PI3K Inhibitors Safe and Effective in CLL Patients

Updated data on the safety and effectiveness of three different phosphoinositide 3-kinase inhibitors (PI3K inhibitors) presented at the European Hematology Association (EHA) Congress show that these agents are safe and effective for patients with chronic lymphocytic leukemia (CLL).

The PI3K inhibitors target one or more of the phosphoinositide 3-kinase enzymes, which are part of an important signaling pathway for many cellular functions, including growth control, metabolism, and translation initiation. Idelalisib, TGR-1202, and duvelisib demonstrated high response rates that were durable – offering a promising treatment option for patients with CLL, particularly those with relapsed/refractory disease.


Two presentations at this year’s EHA Congress characterized the impact of idelalisib treatment on patient safety and quality-of-life (QoL). Idelalisib was recently approved by the U.S. Food and Drug Administration for the treatment of relapsed CLL in combination with rituximab.

The first study, presented by Rodolphe Perard, MD, of Merck Serono Ltd. in the United Kingdom, examined the drug’s impact on health-related QoL, analyzing data from the phase III randomized controlled trial comparing idelalisib plus rituximab with rituximab-alone in patients with previously-treated CLL unsuitable for cytotoxic therapy.1 Dr. Perard and colleagues administered the EQ-5D questionnaire to 220 patients (110 in each treatment arm) at baseline and at regular intervals throughout the trial until disease progression.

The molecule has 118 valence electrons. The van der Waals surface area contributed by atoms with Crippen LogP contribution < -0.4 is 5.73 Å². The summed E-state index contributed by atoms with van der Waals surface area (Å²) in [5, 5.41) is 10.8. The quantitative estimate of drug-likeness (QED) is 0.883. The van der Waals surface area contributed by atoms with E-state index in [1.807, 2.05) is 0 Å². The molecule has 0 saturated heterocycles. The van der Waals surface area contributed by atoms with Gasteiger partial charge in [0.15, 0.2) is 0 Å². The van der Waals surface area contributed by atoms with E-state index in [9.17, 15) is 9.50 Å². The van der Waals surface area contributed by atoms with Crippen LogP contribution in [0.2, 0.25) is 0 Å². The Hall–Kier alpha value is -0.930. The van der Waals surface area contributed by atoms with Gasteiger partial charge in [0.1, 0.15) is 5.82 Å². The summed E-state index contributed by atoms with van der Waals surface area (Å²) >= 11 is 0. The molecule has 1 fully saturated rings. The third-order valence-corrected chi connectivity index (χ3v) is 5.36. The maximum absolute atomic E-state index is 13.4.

Overall, there were 1,667 observations over both treatments arms; compliance rates for questionnaire completion were good (>70%) across all time points. A generalized estimation equation (GEE) regression was designed to determine absolute health-related QoL scores across treatment arms and whether there was a difference in QoL between rituximab monotherapy or idelalisib-rituximab combination therapy.

“Estimated utility was high across treatment arms, and a significant treatment effect was found,” Dr. Perard and colleagues wrote, “with patients receiving idelalisib with rituximab having a better quality of life than those receiving rituximab monotherapy (0.8127 for combination vs. 0.7475 for rituximab alone), for an absolute difference of 0.0652 (p=0.031).”

“The tolerability and efficacy profile of idelalisib with rituximab may provide previously treated CLL patients with high quality of life,” the authors concluded, “both in absolute terms and in relation to treatment with rituximab monotherapy.”

Pier Zinzani, MD, of University of Bologna in Italy, and colleagues looked at idelalisib’s safety and efficacy in treating follicular lymphoma (FL) – particularly for heavily pretreated, high-risk patients refractory to anti-CD20 and chemotherapy.2 These patients generally have few promising treatment options, Dr. Zinzani noted, but in this study, “idelalisib demonstrated rapid, durable responses that were substantially longer than those with the previous regimen with acceptable safety in these patients.”